Kennedy: Louisiana health secretary should quit after audit
BATON ROUGE, La. (AP) — U.S. Sen. John Kennedy called Wednesday on Louisiana’s health secretary to resign after an audit said her agency may have spent as much as $85 million on Medicaid coverage for people who weren’t eligible since Gov. John Bel Edwards expanded the government-financed program.
The Republican senator said Rebekah Gee, an appointee of the Democratic governor, didn’t show respect for taxpayer dollars and shouldn’t be able to maintain her position.
“Actions ought to have consequences. If this was in the private sector, Dr. Gee would have been fired an hour after that report,” said Kennedy, who is considering a run against Edwards in the 2019 election.
Edwards spokesman Richard Carbo dismissed Kennedy’s criticisms as “another one of Sen. Kennedy’s baseless soundbites brought about by having too much free time in Washington.”
The governor has “full confidence” in Gee, Carbo said. He said the Medicaid expansion program under Gee’s watch has cut Louisiana’s uninsured rate in half, and he described new technology the health department launched this week aimed at improving Medicaid eligibility verification.
Legislative Auditor Daryl Purpera’s office says since Edwards expanded the Medicaid program in July 2016, the department has relied on recipients to self-report changes in their paychecks in the 12-month period between the initial application for Medicaid and coverage renewal.
Auditors suggested more frequent checks using available state wage data should be used to ensure Medicaid recipients aren’t earning more than what is allowed to qualify.
Purpera’s office used a random sample of 100 Medicaid recipients in the expansion program, to check if their income exceeded the threshold for eligibility. Projecting those results across the entire expansion population, auditors wrote, suggests the health department spent between $61.6 million and $85.5 million over 20 months on people who weren’t eligible for coverage.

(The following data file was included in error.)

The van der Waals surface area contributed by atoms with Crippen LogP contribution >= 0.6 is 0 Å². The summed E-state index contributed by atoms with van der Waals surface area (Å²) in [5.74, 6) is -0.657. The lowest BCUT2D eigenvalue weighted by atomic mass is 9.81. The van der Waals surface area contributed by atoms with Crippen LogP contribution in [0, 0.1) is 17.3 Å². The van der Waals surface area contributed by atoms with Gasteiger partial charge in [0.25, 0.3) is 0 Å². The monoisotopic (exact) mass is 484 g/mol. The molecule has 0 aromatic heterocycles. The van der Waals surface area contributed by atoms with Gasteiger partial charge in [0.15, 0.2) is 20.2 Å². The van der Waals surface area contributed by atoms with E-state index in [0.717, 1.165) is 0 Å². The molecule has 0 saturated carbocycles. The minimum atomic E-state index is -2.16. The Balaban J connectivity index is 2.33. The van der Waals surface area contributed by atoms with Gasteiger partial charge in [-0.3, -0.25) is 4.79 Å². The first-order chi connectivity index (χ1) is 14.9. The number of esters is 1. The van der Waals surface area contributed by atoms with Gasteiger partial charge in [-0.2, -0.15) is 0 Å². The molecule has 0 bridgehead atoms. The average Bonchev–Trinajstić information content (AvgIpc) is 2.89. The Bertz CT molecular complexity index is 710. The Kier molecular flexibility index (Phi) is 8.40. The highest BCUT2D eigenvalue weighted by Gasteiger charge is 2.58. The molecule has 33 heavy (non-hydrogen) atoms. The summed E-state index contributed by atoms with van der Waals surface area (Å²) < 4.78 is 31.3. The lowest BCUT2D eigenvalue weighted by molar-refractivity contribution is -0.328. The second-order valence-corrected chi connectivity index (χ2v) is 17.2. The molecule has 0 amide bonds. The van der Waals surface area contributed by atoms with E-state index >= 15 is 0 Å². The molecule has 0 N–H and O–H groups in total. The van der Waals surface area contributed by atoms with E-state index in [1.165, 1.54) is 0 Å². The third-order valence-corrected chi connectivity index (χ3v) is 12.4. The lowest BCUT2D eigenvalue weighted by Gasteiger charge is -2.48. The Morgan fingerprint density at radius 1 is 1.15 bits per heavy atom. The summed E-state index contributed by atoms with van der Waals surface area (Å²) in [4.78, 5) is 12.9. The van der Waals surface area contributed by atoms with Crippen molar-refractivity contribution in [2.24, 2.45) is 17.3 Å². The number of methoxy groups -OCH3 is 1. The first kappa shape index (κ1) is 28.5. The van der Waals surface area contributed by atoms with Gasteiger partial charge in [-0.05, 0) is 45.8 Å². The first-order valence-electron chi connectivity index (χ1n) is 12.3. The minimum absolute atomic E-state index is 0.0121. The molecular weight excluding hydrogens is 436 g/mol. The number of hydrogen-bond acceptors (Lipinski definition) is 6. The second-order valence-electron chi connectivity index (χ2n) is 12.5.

“The Department of Health just threw the money in the dirt,” Kennedy said. “It is difficult for me to overstate how stunning I found this audit report. Everyone involved should hide their head in a bag.”
The health department said it follows a federally approved verification plan for checking Medicaid recipients’ income when a person applies for the program and renews coverage yearly. But Gee said her department’s new computer system to double-check eligibility will connect with state and federal databases to have real-time verification of citizenship, income and disability information. If anyone is found to have intentionally misrepresented income levels, that information will be sent to law enforcement agencies for possible prosecution, the agency said.
“This administration is increasing income verification checks by 400 percent, which will address the long-term problem described in the audit,” Carbo said.
More than 480,000 working poor and other nonelderly adults in Louisiana are enrolled in Medicaid through the expansion program. Adults ages 19 to 64 with incomes up to 138 percent of the federal poverty level — about $16,750 for a single adult or $28,680 for a family of three — are eligible for the coverage.
The federal government is paying most of the Medicaid expansion cost. Louisiana is paying a share that eventually increases to 10 percent. Lawmakers passed financing tools to help cover the state’s costs, including a tax hike charged on health maintenance organizations.
While Kennedy criticized the Edwards administration’s management of Medicaid expansion, he didn’t advocate for the program to be discontinued, saying it’s become entrenched in the state.
“The Medicaid program has been expanded in Louisiana,” he said. “We will never go back.”
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